Traceability of food is tracing a product’s ingredients all the way back to its original producers and keeping track of all its elements from purchase till it’s transformed into a new lot through production.
In case of problems with a given lot (bacteria, shards of glass e.g.) it’s essential to recall all relevant products for destruction.
The companies responsibility
The individual food company trading or processing food isn’t required to document the trace to the original producer but only one link back and forth. The company is obliged to document the vendor of a given product and who it is sold to.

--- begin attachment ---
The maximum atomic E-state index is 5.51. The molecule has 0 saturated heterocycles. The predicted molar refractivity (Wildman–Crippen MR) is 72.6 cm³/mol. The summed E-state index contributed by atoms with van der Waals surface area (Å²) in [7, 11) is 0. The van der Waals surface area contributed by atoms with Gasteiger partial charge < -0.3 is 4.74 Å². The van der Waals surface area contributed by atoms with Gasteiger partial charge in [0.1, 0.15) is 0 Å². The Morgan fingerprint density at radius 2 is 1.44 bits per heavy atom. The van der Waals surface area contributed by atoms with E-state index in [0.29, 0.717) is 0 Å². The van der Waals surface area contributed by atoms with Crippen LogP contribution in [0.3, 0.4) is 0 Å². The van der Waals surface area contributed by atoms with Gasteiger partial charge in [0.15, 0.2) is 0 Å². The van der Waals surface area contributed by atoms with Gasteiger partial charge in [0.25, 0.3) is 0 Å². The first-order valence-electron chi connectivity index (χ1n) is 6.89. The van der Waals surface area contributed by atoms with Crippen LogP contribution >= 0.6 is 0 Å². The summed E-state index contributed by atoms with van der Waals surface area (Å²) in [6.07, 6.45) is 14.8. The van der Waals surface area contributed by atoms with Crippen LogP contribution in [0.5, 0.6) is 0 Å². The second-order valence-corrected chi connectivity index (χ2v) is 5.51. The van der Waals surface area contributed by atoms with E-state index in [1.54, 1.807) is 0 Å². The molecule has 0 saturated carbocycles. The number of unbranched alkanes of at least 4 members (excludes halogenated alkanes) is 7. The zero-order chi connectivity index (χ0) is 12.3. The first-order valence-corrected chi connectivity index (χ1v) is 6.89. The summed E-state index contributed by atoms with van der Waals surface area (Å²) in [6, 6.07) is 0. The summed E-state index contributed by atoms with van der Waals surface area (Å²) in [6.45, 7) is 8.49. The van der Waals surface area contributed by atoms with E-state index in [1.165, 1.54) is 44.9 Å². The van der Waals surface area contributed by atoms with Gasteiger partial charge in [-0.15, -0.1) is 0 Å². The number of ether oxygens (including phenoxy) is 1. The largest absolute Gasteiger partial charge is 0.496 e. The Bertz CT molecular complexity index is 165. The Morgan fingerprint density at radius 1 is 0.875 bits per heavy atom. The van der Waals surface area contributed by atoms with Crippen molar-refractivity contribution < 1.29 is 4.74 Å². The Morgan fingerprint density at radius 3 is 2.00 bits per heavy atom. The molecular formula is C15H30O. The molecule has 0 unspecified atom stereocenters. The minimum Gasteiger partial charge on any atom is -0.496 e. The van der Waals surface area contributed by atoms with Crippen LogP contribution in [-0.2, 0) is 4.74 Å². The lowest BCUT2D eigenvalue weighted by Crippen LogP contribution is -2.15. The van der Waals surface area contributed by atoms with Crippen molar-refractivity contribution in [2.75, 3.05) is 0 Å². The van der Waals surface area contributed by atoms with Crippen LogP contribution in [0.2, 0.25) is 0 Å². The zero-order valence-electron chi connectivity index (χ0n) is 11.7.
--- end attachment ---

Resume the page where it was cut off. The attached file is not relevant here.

There are s no specific requirements for the internal securing of traceability, but it is recommended as good practice. If you produce cookies and use flour, sugar, and vanilla, you might not need to document the origin of each of these ingredients, who you’ve bought it from, and which lot they are from.
Many food companies choose to do so anyway to reduce the number of products in case of recalling and destructing.
Traceability demands do not only come from legislation. Many companies set even higher standards for traceability to their supplier than the law prescribes.
How to secure traceability
Traceability requires the following information:
- Supplier information: name and address, lot-number or date of expiry of the delivered products.
- Customer information like name, address, and information which lots the customer has received.
- The of the reception of the products from the supplier, date for sending and delivery of the customer’s products, or transaction date
- Information on the lot and the amount received and sold.